1425p., Gloss., Index, 22 cm. (First published in 1997)
Vol.1: The End of Sorrow: Preface: A living tree. Introduction: The Bhagavad Gita for daily living. 1. The war within. 2. The illumined man. 3. Selfless service. 4. Wisdom in action. 5. Renounce and rejoice. 6. The practice of meditation. Passage for meditation. Glossary & guide to Sanskrit pronunciation. Index.
Vol.2: Like a Thousand Suns: Introduction : The unity of life. 7. Wisdom from realization. 8. The Eternal Godhead. 9. The royal path. 10. Divine splendor. 11. The cosmic vision. 12. The way of love. Passage for meditation. Glossary & guide to Sanskrit pronunciation. Index.
Vol.3: To Love is to Know Me. Introduction : A higher image. 13. The field of karma. 14. The forces of evolution. 15. The supreme self. 16. Two paths. 17. The power of faith. 18. Love in action. Passage for meditation. Glossary & guide to Sanskrit pronunciation. Index.
India's timeless and most practical scripture, set on a battlefield in mythic war between good and evil, has a practical appeal for modern times. It is a practical manual for everyone who aims at goodness in the world of conflict and change.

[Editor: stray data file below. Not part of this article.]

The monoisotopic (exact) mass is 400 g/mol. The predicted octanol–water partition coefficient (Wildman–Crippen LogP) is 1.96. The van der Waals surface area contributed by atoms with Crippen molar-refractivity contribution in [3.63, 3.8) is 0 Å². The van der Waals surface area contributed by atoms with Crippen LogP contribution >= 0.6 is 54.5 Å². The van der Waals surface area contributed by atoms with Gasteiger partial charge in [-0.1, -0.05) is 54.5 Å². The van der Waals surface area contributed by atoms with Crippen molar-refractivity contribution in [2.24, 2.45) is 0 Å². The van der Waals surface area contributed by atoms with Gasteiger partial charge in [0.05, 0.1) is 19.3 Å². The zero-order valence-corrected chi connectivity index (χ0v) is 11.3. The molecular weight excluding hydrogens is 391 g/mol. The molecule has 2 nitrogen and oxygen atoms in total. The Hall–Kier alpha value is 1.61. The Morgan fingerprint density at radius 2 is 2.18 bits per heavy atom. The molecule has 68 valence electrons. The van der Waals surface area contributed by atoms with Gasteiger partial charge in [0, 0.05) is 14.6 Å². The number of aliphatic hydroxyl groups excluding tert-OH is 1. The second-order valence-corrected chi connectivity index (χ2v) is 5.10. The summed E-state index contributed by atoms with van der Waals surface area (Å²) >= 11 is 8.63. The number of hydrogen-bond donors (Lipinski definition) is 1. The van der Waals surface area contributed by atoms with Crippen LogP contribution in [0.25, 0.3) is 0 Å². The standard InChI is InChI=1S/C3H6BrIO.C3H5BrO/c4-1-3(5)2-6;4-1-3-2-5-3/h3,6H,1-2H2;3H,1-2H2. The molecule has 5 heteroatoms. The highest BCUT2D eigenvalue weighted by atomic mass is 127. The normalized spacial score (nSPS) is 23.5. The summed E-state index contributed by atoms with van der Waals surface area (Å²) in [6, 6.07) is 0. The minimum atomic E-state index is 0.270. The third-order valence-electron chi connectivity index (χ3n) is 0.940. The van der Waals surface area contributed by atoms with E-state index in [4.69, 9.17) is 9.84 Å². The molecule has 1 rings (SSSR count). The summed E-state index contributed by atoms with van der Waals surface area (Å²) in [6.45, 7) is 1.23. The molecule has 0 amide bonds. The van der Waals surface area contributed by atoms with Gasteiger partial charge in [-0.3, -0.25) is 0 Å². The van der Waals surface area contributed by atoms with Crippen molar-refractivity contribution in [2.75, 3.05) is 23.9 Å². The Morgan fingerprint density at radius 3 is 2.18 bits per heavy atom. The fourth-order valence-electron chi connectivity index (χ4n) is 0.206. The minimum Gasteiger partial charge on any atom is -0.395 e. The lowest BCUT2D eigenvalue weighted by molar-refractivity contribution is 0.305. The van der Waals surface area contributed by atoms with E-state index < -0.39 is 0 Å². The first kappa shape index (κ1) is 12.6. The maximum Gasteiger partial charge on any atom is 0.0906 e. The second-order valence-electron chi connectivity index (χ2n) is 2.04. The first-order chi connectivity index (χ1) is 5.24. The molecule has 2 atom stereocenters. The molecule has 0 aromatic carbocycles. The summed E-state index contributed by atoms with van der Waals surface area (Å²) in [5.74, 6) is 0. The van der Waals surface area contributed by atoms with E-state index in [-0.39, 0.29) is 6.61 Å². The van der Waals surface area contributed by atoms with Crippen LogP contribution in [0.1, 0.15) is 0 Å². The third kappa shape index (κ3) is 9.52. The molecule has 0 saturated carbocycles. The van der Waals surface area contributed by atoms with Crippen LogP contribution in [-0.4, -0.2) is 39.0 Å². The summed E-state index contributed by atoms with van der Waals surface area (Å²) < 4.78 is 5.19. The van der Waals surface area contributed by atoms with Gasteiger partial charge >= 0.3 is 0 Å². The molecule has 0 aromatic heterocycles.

This verse-by-verse translation and commentary illustrates Gita’s lofty insight with everyday events and contemporary problems familiar to all of us.
The first volume of The Bhagavad Gita For Daily Living concentrates on the individual: the nature of our innermost self, how it can be discovered in the depths of consciousness, and how this discovery transforms daily living. The introduction outlines Eknath Easwaran’s eight-point program and includes full instructions in how to meditate.
The second volume builds bridge between scientific knowledge and spiritual understanding by the indivisible unity governing all creation. Easwaran illustrates the steps we can take to realise this unity and heal divisions within society and in ourselves.
The third volume is global in scope but its emphasis is on individuals: what you and I can do. Easwaran presents life as a feel where actions and desires are sown like seeds, which germinate, grow and yield fruit that eventually scatters more seeds. This vast network of cause and effect is what is meant by the Sanskrit word Karma, and Easwaran offers many examples to illustrate its immense reach "how everyday choices, taken together, can lead a society to violence and waste or to a higher way of living.